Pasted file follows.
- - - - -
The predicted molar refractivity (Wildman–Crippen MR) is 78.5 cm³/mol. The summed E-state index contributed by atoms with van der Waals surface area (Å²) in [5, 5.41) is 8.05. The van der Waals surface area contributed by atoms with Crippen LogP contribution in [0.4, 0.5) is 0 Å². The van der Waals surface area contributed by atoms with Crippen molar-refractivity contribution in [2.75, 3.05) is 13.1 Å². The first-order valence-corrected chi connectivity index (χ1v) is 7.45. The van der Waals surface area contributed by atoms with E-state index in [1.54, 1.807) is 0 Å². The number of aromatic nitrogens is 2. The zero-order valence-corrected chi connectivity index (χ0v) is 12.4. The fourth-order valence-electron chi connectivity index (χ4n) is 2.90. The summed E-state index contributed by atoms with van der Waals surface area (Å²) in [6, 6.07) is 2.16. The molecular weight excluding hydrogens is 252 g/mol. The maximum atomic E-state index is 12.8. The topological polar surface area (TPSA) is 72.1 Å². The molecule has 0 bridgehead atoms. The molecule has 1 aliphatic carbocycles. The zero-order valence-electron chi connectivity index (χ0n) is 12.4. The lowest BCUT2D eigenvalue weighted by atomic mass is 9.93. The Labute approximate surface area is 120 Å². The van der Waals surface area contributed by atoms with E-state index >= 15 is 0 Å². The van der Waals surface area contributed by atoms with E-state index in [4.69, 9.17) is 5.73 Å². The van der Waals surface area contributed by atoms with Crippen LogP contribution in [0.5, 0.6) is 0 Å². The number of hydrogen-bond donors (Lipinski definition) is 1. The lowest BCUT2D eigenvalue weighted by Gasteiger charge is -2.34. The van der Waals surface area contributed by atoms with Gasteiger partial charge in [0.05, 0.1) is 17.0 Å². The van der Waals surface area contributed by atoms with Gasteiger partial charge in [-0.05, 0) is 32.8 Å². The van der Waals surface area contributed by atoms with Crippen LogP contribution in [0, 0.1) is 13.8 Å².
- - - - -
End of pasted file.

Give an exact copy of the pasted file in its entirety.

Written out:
The predicted molar refractivity (Wildman–Crippen MR) is 78.5 cm³/mol. The summed E-state index contributed by atoms with van der Waals surface area (Å²) in [5, 5.41) is 8.05. The van der Waals surface area contributed by atoms with Crippen LogP contribution in [0.4, 0.5) is 0 Å². The van der Waals surface area contributed by atoms with Crippen molar-refractivity contribution in [2.75, 3.05) is 13.1 Å². The first-order valence-corrected chi connectivity index (χ1v) is 7.45. The van der Waals surface area contributed by atoms with E-state index in [1.54, 1.807) is 0 Å². The number of aromatic nitrogens is 2. The zero-order valence-corrected chi connectivity index (χ0v) is 12.4. The fourth-order valence-electron chi connectivity index (χ4n) is 2.90. The summed E-state index contributed by atoms with van der Waals surface area (Å²) in [6, 6.07) is 2.16. The molecular weight excluding hydrogens is 252 g/mol. The maximum atomic E-state index is 12.8. The topological polar surface area (TPSA) is 72.1 Å². The molecule has 0 bridgehead atoms. The molecule has 1 aliphatic carbocycles. The zero-order valence-electron chi connectivity index (χ0n) is 12.4. The lowest BCUT2D eigenvalue weighted by atomic mass is 9.93. The Labute approximate surface area is 120 Å². The van der Waals surface area contributed by atoms with E-state index >= 15 is 0 Å². The van der Waals surface area contributed by atoms with E-state index in [4.69, 9.17) is 5.73 Å². The van der Waals surface area contributed by atoms with Crippen LogP contribution in [0.5, 0.6) is 0 Å². The number of hydrogen-bond donors (Lipinski definition) is 1. The lowest BCUT2D eigenvalue weighted by Gasteiger charge is -2.34. The van der Waals surface area contributed by atoms with Gasteiger partial charge in [0.05, 0.1) is 17.0 Å². The van der Waals surface area contributed by atoms with Gasteiger partial charge in [-0.05, 0) is 32.8 Å². The van der Waals surface area contributed by atoms with Crippen LogP contribution in [0, 0.1) is 13.8 Å².